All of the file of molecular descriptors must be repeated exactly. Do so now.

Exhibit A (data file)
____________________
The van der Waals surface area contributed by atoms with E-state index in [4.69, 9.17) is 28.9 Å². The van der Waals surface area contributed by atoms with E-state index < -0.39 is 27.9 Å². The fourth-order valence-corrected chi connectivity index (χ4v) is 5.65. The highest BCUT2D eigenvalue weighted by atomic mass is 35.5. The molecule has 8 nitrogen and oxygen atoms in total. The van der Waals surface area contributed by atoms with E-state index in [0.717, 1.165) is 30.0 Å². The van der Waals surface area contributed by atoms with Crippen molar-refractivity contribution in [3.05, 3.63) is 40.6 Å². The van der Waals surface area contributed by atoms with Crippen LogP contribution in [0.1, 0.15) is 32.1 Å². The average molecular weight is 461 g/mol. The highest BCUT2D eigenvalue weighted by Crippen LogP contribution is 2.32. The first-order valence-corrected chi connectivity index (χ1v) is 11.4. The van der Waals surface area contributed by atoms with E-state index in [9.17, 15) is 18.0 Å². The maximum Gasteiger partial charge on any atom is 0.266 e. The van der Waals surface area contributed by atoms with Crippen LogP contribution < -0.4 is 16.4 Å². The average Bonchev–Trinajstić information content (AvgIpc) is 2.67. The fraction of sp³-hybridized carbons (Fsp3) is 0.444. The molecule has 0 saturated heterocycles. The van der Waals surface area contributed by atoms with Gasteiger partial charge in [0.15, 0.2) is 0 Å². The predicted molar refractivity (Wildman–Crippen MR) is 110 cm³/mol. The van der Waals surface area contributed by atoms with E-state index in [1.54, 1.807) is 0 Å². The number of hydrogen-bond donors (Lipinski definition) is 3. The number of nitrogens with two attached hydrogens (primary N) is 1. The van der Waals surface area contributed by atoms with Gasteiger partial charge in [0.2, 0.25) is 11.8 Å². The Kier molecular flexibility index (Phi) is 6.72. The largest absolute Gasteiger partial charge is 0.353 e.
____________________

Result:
The van der Waals surface area contributed by atoms with E-state index in [4.69, 9.17) is 28.9 Å². The van der Waals surface area contributed by atoms with E-state index < -0.39 is 27.9 Å². The fourth-order valence-corrected chi connectivity index (χ4v) is 5.65. The highest BCUT2D eigenvalue weighted by atomic mass is 35.5. The molecule has 8 nitrogen and oxygen atoms in total. The van der Waals surface area contributed by atoms with E-state index in [0.717, 1.165) is 30.0 Å². The van der Waals surface area contributed by atoms with Crippen molar-refractivity contribution in [3.05, 3.63) is 40.6 Å². The van der Waals surface area contributed by atoms with Crippen LogP contribution in [0.1, 0.15) is 32.1 Å². The average molecular weight is 461 g/mol. The highest BCUT2D eigenvalue weighted by Crippen LogP contribution is 2.32. The first-order valence-corrected chi connectivity index (χ1v) is 11.4. The van der Waals surface area contributed by atoms with E-state index in [9.17, 15) is 18.0 Å². The maximum Gasteiger partial charge on any atom is 0.266 e. The van der Waals surface area contributed by atoms with Crippen LogP contribution < -0.4 is 16.4 Å². The average Bonchev–Trinajstić information content (AvgIpc) is 2.67. The fraction of sp³-hybridized carbons (Fsp3) is 0.444. The molecule has 0 saturated heterocycles. The van der Waals surface area contributed by atoms with Gasteiger partial charge in [0.15, 0.2) is 0 Å². The predicted molar refractivity (Wildman–Crippen MR) is 110 cm³/mol. The van der Waals surface area contributed by atoms with E-state index in [1.54, 1.807) is 0 Å². The number of hydrogen-bond donors (Lipinski definition) is 3. The number of nitrogens with two attached hydrogens (primary N) is 1. The van der Waals surface area contributed by atoms with Gasteiger partial charge in [0.2, 0.25) is 11.8 Å². The Kier molecular flexibility index (Phi) is 6.72. The largest absolute Gasteiger partial charge is 0.353 e.